You can RV on the cheap, really you can, but it will mean some smart decisions on your part. There are plenty of simple and practical ways to save in every step of RVing. In this article I will cover how to save on:

Your RV Purchase



RV Parks & Campgrounds


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RV on the Cheap Step 1: Save on Your RV Purchase

I could probably write an entire book on this topic alone, but I will do my best to keep it brief yet helpful.

Here is the ideal situation – you buy a used RV with minimal wear and tear at a good price (think new curtains and a little paint).

Now, this isn’t going to be a CHEAP RV, if you want a cheap RV, the RV will be used and need work (in addition to paint and curtains, you may need new floors, maybe there’s some mold in the bathroom, etc).

If you are handy and have plenty of time before you need the RV you can build one on your own (skoolie anyone?).

Keep in mind that if you need financing, the bank will require a bigger down payment on a used RV or if you are purchasing from a private owner you may have to have that cash available.

RV on the Cheap

If you want a new RV, you will be paying more, but it can be a good option if you don’t have the time (or don’t want to spend the time on a fixer upper) or if you don’t have the cash available for a big down payment or purchase.

The biggest advantage you can have in buying new, is to be prepared and to know as much as you can before you go into the dealership.

If this isn’t your first RV, this process will be a bit easier for you.

Either way, organization and knowledge will be the key to getting the best deal. For a stress free buying experience, read this blog post: How to Simplify RV Buying.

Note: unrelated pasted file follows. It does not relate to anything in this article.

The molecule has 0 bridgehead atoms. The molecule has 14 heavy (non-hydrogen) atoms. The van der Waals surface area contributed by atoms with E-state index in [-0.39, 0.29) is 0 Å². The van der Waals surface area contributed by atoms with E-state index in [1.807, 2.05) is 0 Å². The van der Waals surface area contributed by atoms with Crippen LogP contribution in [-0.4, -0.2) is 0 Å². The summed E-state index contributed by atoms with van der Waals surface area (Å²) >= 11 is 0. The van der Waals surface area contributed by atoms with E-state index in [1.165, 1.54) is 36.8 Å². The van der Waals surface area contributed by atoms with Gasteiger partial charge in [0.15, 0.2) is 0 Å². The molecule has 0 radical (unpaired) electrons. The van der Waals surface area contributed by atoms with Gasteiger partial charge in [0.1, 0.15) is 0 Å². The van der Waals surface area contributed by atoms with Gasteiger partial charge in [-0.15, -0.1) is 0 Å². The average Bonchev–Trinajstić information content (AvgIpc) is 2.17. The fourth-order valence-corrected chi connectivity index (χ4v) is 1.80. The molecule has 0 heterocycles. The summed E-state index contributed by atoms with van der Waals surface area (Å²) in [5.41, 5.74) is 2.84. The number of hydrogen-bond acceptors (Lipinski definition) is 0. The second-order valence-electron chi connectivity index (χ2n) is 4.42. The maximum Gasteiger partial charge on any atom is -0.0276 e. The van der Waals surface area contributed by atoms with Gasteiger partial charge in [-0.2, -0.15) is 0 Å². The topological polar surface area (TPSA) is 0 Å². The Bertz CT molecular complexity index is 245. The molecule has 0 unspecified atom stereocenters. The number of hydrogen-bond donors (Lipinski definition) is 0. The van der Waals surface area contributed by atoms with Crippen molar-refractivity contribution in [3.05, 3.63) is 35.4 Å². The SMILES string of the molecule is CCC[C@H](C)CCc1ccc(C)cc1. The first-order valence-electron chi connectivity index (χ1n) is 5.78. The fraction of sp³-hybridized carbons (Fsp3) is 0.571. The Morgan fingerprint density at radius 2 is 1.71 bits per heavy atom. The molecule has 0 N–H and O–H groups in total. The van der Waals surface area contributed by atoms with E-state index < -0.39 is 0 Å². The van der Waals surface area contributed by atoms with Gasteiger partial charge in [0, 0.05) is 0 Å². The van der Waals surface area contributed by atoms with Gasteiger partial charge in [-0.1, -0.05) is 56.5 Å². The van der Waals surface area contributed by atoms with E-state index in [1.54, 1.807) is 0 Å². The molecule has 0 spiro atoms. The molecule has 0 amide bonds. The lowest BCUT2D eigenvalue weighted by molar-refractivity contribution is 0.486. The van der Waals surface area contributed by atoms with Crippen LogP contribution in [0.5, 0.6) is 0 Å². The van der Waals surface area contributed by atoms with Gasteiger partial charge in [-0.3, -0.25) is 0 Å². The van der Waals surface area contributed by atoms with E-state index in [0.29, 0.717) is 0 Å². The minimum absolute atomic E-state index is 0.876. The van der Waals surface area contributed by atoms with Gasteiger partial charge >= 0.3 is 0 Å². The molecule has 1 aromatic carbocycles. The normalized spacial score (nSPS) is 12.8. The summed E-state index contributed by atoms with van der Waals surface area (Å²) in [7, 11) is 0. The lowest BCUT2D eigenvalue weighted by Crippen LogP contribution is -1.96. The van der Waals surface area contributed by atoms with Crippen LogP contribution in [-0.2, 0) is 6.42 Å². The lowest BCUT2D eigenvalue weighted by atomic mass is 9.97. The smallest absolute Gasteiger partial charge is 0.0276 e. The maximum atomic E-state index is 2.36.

RV on the Cheap Step 2 – Save on RV Parks & Campgrounds

We have a very detailed post about this (click here) or watch the video below.

Here are the highlights:

Purchase a campground membership.

Thousand Trails: various memberships with various costs and benefits, big value for your buck

Passport America: 50% off participating RV parks

Good Sam:  10% off participating RV parks can be good in a pinch

Boondock or Dry camp

– This is camping without hookups (water, sewer, or electricity), but it’s free!!

– You can save big at free campgrounds, on public lands, at RV friendly businesses, or staying with private land owners that participate in Boondockers Welcome.

RV on the Cheap
Privacy and beauty found via Boondockers Welcome.

RV on the Cheap Step 3 – Save on Meals

RV on the Cheap
Homemade cappuccinos

The easiest way to save on your meals is to prepare them in your RV.

This is true whether you are just going for vacation, the weekend, or if you RV full time.

You can make the meals as simple or complex as you’d like. If you feel that your RV kitchen isn’t going to cut it, bring your grill or experiment with campfire cuisine.

Ever make pancakes and bacon over an open fire? It takes forever, but it is a lot of fun.

My favorite place for savings on groceries is at Aldi – unique finds and super cheap!

Also, if you haven’t used Ibotta for digital store coupons, you are missing out.

Unlike coupons that give you money at the register, Ibotta digitally stores the cash for you and then you can use it to get gift cards or get cash via PayPal or Venmo.

Just make sure to keep your receipt! You will need to scan your receipt and purchased item to receive your “cash”. Click here to join!

Want to skip the kitchen?

You can still find places to feed yourself or the whole family for not much and it doesn’t have to be fast food.

Do a little research and find out where the locals go.

Are there food trucks at the park on Friday nights?

You may also be able to hit the grocery store and bring “home” some “to go” meals that are hot and ready for you.

Lastly, you can always go to restaurants and order appetizers only or share meals. Even if the restaurant chargers you for sharing, it will be much less than ordering an entrée for every person in your party.